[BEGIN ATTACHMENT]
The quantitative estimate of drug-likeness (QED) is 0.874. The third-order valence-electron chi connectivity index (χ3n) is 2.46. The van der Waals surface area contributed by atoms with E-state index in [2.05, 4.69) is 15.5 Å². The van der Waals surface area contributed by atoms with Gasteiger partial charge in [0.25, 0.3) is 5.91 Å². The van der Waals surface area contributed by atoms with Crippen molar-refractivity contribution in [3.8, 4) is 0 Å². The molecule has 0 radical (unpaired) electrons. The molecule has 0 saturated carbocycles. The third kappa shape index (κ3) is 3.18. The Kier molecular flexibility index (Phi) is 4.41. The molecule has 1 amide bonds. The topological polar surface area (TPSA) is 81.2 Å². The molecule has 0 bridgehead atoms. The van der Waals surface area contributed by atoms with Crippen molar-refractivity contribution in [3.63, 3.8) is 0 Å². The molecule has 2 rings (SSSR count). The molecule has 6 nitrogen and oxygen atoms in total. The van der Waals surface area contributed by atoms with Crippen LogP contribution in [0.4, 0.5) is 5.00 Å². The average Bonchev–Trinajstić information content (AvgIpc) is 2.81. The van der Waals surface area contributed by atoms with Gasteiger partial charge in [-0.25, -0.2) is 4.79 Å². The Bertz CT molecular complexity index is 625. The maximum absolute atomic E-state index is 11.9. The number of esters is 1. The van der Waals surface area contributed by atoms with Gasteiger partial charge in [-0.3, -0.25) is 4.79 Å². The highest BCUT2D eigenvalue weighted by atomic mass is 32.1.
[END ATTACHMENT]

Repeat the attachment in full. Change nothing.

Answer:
The quantitative estimate of drug-likeness (QED) is 0.874. The third-order valence-electron chi connectivity index (χ3n) is 2.46. The van der Waals surface area contributed by atoms with E-state index in [2.05, 4.69) is 15.5 Å². The van der Waals surface area contributed by atoms with Gasteiger partial charge in [0.25, 0.3) is 5.91 Å². The van der Waals surface area contributed by atoms with Crippen molar-refractivity contribution in [3.8, 4) is 0 Å². The molecule has 0 radical (unpaired) electrons. The molecule has 0 saturated carbocycles. The third kappa shape index (κ3) is 3.18. The Kier molecular flexibility index (Phi) is 4.41. The molecule has 1 amide bonds. The topological polar surface area (TPSA) is 81.2 Å². The molecule has 0 bridgehead atoms. The van der Waals surface area contributed by atoms with Crippen molar-refractivity contribution in [3.63, 3.8) is 0 Å². The molecule has 2 rings (SSSR count). The molecule has 6 nitrogen and oxygen atoms in total. The van der Waals surface area contributed by atoms with Crippen LogP contribution in [0.4, 0.5) is 5.00 Å². The average Bonchev–Trinajstić information content (AvgIpc) is 2.81. The van der Waals surface area contributed by atoms with Gasteiger partial charge in [-0.25, -0.2) is 4.79 Å². The Bertz CT molecular complexity index is 625. The maximum absolute atomic E-state index is 11.9. The number of esters is 1. The van der Waals surface area contributed by atoms with Gasteiger partial charge in [-0.3, -0.25) is 4.79 Å². The highest BCUT2D eigenvalue weighted by atomic mass is 32.1.